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Fishing for Inspiration


The idea—irresistible to two passionate fishermen—was to take a long walk up a wild river, traveling light, fly-fishing all day, tenting at night. They would feast on fresh-caught trout grilled over a campfire, with vegetables roasted in the hot coals. Paradise!

Instead, three days in and more than a day’s walk from the car, Craig and his fishing buddy were huddled under a tree, an awkwardly strung tarp keeping them not very dry. Rain had been falling steadily for over 24 hours. During the night their tent had started leaking. They had caught no fish since the previous morning, and they were down to three potatoes and one green pepper, with no way to cook them.

As they ate their potatoes raw, Craig said, “This isn’t really much fun, is it.”

“No, Craig,” his buddy replied. “This isn’t any fun at all.


I know that feeling from writing: what had seemed like a great idea is fizzling on the page. I’ve wandered deep into the metaphorical wilderness anticipating paradise, only to end up cold, hungry, and not having any fun at all. The chilly fingers of doubt and disappointment might grab my pen halfway through a first draft, or when I’m deep in revision, or sometimes even before I start to write. Carrying on with my story-in-progress suddenly has all the appeal of gnawing on a raw potato in the middle of nowhere in the rain.

Maybe it wasn’t such a great idea to begin with. Maybe I should give up on this one, start something new. But every new story, no matter how promising, is apt to produce its own raw potato moment.

Maybe I should just give up writing altogether.

Of course I don’t mean that. Like all writers, I’ve had to figure out—for and by myself—why on earth I would choose to add to the world’s burgeoning slush pile of unsolicited manuscripts.

Having dealt with that question, I’m left to contend with the next: how do I cope with the times when my work seems so hopeless that I intensely resist facing the page?

On the good days the writing is a feast; every word, delicious. And the work I get done, when I feel like that, might seem just as delicious the next day… or not. Feeling good while you’re writing does not automatically mean that the writing will be good.

The most important thing about that statement, though, is its corollary:

Feeling bad while you’re writing does not mean that the writing will be bad.

All writers—even the best and most successful among us—sometimes feel frustrated, apathetic, insecure about our work. That’s what I remind myself when I finally manage to carve out some precious writing time only to find that my strongest compulsion is to do anything but write. I’ve learned what to do to overcome these feelings: Write. Simple as that.

Easy? Easy is another story. There’s the little matter of having to figure out—for and by yourself—how to complete the mind-page connection when your resistance is high. All the exercises, methods, triggers, self-imposed quotas or other motivating resources are only useful if you actually sit down and apply them. They’re like shiny lures in your tackle box: no matter how pretty they are, they won’t catch anything if you don’t put them in the water. On the days when writing is like a slog through a stinking swamp, plagued by the whining mosquitos of doubt or—more dangerously—when you “just don’t feel like it,” you simply have to find the impetus to write anyway. There’s no way around it. There’s no magic formula that will make it easy every time. Nothing will guarantee you a direct line to the muse.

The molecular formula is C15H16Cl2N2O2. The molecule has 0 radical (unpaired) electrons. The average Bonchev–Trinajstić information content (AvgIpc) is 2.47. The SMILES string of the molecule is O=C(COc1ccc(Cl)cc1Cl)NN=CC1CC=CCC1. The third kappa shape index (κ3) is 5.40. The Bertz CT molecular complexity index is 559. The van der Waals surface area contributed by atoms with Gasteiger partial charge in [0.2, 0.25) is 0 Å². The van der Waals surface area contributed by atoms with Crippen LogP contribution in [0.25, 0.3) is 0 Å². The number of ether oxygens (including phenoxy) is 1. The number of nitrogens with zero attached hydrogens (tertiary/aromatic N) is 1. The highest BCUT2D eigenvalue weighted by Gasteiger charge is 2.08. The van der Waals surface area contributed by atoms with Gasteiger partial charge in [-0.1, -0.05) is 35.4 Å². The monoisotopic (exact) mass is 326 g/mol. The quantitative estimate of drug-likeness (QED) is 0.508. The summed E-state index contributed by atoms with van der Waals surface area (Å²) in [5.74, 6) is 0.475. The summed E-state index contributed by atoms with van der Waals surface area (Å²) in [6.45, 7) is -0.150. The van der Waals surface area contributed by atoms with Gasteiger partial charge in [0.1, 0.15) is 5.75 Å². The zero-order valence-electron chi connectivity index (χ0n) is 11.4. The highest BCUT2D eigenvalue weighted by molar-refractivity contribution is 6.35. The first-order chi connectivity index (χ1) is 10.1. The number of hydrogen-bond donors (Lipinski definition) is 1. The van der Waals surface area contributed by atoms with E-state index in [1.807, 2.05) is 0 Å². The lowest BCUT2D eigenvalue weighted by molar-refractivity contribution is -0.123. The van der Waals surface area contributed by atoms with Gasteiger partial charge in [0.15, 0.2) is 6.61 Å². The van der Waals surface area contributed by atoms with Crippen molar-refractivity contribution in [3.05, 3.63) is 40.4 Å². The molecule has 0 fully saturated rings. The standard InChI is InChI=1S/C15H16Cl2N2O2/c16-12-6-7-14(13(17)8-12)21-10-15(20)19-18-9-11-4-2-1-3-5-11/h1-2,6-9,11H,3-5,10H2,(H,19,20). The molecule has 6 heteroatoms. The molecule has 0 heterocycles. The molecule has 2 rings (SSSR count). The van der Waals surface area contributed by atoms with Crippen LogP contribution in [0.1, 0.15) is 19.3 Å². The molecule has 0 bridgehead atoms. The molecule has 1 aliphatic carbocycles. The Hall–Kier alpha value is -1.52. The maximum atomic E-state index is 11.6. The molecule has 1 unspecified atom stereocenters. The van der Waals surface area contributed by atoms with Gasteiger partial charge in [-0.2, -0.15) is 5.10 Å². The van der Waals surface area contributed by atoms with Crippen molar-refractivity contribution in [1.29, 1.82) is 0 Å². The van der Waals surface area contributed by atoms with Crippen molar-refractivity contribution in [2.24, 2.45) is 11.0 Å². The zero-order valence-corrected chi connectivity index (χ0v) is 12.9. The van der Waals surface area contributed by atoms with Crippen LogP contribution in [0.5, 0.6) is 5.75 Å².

Actually, in case you haven’t heard, the muse is a bad friend, lazy and unpredictable. Forget her. Forget about inspiration. Forget about mood. The mood you’re in has virtually nothing to do with the quality of your writing on any given day. Listen to Joyce Carol Oates: “One must be pitiless about this matter of ‘mood.’ In a sense, the writing will create the mood.”

So don’t wait for the muse. You can’t depend on her. When you find yourself wading into the swamp, just remember two things: 1) No matter how you feel about it, there’s decent writing in there somewhere. 2) If you stop, you’ll sink.

Here’s the good news: while it may not get easier, it gets better. You can figure out how to trick, cajole, or force yourself to do the work even when it seems futile. You just have to open your tackle box and be willing to experiment, to find out which lures work best for you when the conditions are miserable.

Meanwhile, on the days when you’re socked in with brain fog, when your work-in-progress—if you can even bring yourself to look at it—fills you with lethargy and despair, perhaps you can take comfort, as I do, from Ovid, who probably knew what he was talking about when he said, “Let your hook always be cast; in the pool where you least expect it, there will be fish.”

Illustration by Josh Quick.

Andrea Johnston
Andrea Johnston (Guest Blogger)

Andrea Johnston’s stories and poems have appeared in a number of publications, including Geist, The New Quarterly, CV2 and Room Magazine. Her work has been featured on the website of Canada’s Parliamentary Poet Laureate and she has received a Works-in-Progress grant from the Toronto Arts Council in support of her writing. She specializes in creative procrastination and muse-baiting, but plans to work on her self-discipline, starting today. Or maybe tomorrow.